It was Timur’s learned grandson, Ulugbek the astronomer, who built many of the most impressive surviving monuments: the first of the three extraordinary medrassas on Registan Square and the finest mausoleums of the Shah-i-Zinda – the Tomb of the Living Kings. He was a better scientist and builder of monuments than he was a ruler. He made Samarkand a centre of learning, but was murdered by his own son.
The gleaming tiled monuments have been substantially restored, having fallen into ruin by the end of the 19th century. Some of the restoration is impressive and highly skilled; some not. Would we prefer to see the place in ruins and the monuments without their blue tiles? I’m not sure. Most look pretty amazing as they are.
Tomorrow we head east for Kokand and the Fergana valley. Internet access becomes a question mark…
We visit Tamberlaine’s birthplace, Shakrisabz, en route to Samarkand. Our guide, Mafrulah, is profuse with apologies for all the works that are going on. “When it is finished, the restoration will be much more than cosmetic; it will be complete.” We look suspiciously at the bulldozers and fleets of trucks which have temporarily reduced Tamberlaine’s palace complex to a dusty waste land. According to the Lonely Planet Central Asia guide, published in 2007, ‘this crumbling relic blending seamlessly with everyday life will thrill critics of the country’s over-sanitised restoration efforts’. Not any longer, it won’t.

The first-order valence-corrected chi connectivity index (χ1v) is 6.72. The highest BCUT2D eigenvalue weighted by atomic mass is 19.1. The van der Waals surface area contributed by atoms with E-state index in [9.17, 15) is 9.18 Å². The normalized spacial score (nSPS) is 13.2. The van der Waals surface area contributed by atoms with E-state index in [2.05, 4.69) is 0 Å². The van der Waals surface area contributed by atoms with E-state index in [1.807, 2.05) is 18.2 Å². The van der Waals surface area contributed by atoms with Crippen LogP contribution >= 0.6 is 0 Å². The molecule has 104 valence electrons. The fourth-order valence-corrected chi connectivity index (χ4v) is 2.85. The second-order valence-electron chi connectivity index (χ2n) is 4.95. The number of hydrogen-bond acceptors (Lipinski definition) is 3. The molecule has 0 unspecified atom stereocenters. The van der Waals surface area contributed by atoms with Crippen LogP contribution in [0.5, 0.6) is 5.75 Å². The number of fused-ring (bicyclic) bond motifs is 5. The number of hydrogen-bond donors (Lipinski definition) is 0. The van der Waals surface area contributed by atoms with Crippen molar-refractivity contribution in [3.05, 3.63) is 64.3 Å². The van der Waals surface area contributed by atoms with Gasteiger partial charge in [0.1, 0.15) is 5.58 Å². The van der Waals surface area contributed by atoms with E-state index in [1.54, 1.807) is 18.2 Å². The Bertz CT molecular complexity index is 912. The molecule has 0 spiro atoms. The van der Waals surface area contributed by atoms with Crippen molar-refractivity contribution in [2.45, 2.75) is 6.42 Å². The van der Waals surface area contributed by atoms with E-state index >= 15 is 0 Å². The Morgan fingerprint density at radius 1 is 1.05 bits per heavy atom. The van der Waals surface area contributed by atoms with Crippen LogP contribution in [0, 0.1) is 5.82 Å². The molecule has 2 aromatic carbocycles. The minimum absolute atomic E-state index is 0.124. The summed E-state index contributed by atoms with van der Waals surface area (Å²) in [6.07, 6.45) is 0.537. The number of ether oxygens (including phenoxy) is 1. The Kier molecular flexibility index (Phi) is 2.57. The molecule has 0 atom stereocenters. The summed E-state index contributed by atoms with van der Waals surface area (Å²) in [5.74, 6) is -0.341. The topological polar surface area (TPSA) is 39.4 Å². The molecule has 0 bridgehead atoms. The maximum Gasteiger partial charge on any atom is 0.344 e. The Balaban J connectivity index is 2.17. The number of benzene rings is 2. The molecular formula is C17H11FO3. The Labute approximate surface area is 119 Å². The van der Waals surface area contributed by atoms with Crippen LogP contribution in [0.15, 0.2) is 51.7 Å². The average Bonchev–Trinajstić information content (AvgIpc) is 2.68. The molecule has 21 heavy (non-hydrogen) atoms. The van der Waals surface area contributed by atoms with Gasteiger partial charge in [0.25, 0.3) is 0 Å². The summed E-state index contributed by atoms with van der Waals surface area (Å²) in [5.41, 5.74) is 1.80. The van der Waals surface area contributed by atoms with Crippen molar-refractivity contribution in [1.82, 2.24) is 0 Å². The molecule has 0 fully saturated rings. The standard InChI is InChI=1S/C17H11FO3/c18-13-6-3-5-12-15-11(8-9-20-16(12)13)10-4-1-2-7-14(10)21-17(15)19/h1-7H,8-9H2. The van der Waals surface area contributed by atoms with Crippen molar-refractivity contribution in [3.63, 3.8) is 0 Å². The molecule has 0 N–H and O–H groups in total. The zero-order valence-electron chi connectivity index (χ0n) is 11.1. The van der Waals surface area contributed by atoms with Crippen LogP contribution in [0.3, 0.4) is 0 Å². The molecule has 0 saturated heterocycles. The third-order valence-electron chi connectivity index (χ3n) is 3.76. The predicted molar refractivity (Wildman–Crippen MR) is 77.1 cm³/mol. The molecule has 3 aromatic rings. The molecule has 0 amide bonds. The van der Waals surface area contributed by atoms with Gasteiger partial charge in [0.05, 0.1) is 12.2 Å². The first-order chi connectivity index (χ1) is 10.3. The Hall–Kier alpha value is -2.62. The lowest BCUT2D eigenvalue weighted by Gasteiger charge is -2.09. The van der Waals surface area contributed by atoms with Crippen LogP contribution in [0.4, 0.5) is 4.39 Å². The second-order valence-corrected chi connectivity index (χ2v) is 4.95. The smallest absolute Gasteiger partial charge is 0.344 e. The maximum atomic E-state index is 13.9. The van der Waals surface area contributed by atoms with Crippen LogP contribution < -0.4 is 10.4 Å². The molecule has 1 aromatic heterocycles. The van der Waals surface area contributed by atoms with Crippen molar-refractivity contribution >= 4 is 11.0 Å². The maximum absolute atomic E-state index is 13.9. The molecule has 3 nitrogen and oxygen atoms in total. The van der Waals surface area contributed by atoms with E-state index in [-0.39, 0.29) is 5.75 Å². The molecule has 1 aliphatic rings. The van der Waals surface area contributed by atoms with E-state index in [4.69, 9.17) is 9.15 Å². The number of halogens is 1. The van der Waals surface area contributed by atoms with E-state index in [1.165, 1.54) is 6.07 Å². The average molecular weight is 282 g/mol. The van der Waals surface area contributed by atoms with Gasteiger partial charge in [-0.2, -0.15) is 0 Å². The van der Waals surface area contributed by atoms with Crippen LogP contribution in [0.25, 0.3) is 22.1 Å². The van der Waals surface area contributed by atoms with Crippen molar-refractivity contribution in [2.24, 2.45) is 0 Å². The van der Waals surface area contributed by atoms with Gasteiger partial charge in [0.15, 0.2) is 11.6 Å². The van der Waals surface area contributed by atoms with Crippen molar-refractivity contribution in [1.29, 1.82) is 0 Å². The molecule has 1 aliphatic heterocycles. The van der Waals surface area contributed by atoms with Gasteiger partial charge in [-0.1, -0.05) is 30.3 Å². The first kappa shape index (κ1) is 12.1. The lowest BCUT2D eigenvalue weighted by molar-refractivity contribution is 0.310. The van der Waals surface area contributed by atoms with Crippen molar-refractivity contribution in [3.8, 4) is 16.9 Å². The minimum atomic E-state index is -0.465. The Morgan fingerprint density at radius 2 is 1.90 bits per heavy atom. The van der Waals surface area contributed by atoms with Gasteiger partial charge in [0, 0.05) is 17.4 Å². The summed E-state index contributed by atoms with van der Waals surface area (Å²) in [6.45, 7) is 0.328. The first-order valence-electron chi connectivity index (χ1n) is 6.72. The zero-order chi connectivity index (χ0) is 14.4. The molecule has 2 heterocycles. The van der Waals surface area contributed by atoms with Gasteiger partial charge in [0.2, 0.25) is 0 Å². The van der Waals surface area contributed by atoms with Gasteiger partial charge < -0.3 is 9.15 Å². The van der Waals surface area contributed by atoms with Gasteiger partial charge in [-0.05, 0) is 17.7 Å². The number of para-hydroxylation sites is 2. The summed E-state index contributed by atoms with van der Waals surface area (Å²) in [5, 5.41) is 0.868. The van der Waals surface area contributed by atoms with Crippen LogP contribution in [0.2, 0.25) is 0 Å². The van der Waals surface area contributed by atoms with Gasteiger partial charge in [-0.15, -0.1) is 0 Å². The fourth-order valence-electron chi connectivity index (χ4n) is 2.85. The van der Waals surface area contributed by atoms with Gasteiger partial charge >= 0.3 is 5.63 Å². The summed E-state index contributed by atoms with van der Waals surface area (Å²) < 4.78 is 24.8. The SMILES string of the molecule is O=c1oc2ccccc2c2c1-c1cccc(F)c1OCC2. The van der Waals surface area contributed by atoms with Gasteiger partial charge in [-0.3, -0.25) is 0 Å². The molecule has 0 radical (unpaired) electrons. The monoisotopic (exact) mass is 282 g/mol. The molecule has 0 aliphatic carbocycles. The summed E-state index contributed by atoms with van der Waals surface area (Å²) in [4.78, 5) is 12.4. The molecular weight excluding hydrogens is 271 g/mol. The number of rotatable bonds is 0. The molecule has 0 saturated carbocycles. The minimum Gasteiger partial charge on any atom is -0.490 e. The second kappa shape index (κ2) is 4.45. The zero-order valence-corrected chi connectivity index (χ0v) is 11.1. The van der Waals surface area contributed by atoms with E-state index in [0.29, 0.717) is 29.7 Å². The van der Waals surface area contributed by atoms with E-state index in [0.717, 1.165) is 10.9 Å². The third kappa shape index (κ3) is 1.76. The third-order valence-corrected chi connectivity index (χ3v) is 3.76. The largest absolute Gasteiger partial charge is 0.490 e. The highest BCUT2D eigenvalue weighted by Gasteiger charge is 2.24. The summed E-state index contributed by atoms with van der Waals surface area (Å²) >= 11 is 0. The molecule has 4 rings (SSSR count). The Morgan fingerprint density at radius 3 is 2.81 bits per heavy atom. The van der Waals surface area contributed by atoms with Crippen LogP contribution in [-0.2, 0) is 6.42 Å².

Nevertheless, the crumbling relics are still there and currently still crumbling in a satisfyingly romantic way. The remnants of Emir Timur’s grandiose family memorials are breathtaking in their scale and beauty.
From Shakrisabz to Samarkand, we take the fabled ‘golden road’ over the Takhtakaracha Pass (1788m). At the top, we admire the view and buy sugared almonds and dried melon sweets, which revive us for the last leg of our drive.